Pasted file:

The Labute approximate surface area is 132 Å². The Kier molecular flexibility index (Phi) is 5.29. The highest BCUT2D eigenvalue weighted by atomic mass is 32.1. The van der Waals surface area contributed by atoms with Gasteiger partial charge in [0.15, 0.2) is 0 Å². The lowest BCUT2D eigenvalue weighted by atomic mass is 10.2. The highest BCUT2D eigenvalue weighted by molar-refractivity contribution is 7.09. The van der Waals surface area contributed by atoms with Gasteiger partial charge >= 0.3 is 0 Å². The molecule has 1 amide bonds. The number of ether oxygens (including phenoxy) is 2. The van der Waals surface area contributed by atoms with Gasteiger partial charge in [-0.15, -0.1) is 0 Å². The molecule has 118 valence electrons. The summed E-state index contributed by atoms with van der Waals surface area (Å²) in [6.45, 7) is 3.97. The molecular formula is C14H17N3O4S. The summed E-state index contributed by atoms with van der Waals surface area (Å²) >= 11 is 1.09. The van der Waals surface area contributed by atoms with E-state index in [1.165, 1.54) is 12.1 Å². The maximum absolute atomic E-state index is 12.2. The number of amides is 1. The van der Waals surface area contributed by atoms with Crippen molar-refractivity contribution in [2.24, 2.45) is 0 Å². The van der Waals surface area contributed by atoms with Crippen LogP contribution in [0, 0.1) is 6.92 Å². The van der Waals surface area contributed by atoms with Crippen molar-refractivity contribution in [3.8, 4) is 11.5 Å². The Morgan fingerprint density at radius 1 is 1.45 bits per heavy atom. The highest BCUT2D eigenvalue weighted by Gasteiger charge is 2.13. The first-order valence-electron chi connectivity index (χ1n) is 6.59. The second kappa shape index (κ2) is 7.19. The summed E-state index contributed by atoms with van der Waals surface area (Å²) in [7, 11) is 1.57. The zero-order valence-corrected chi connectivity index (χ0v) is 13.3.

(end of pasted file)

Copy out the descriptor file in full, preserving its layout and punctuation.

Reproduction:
The Labute approximate surface area is 132 Å². The Kier molecular flexibility index (Phi) is 5.29. The highest BCUT2D eigenvalue weighted by atomic mass is 32.1. The van der Waals surface area contributed by atoms with Gasteiger partial charge in [0.15, 0.2) is 0 Å². The lowest BCUT2D eigenvalue weighted by atomic mass is 10.2. The highest BCUT2D eigenvalue weighted by molar-refractivity contribution is 7.09. The van der Waals surface area contributed by atoms with Gasteiger partial charge >= 0.3 is 0 Å². The molecule has 1 amide bonds. The number of ether oxygens (including phenoxy) is 2. The van der Waals surface area contributed by atoms with Gasteiger partial charge in [-0.15, -0.1) is 0 Å². The molecule has 118 valence electrons. The summed E-state index contributed by atoms with van der Waals surface area (Å²) in [6.45, 7) is 3.97. The molecular formula is C14H17N3O4S. The summed E-state index contributed by atoms with van der Waals surface area (Å²) >= 11 is 1.09. The van der Waals surface area contributed by atoms with E-state index in [1.165, 1.54) is 12.1 Å². The maximum absolute atomic E-state index is 12.2. The number of amides is 1. The van der Waals surface area contributed by atoms with Crippen molar-refractivity contribution in [2.24, 2.45) is 0 Å². The van der Waals surface area contributed by atoms with Crippen LogP contribution in [0, 0.1) is 6.92 Å². The van der Waals surface area contributed by atoms with Crippen molar-refractivity contribution in [3.8, 4) is 11.5 Å². The Morgan fingerprint density at radius 1 is 1.45 bits per heavy atom. The highest BCUT2D eigenvalue weighted by Gasteiger charge is 2.13. The first-order valence-electron chi connectivity index (χ1n) is 6.59. The second kappa shape index (κ2) is 7.19. The summed E-state index contributed by atoms with van der Waals surface area (Å²) in [7, 11) is 1.57. The zero-order valence-corrected chi connectivity index (χ0v) is 13.3.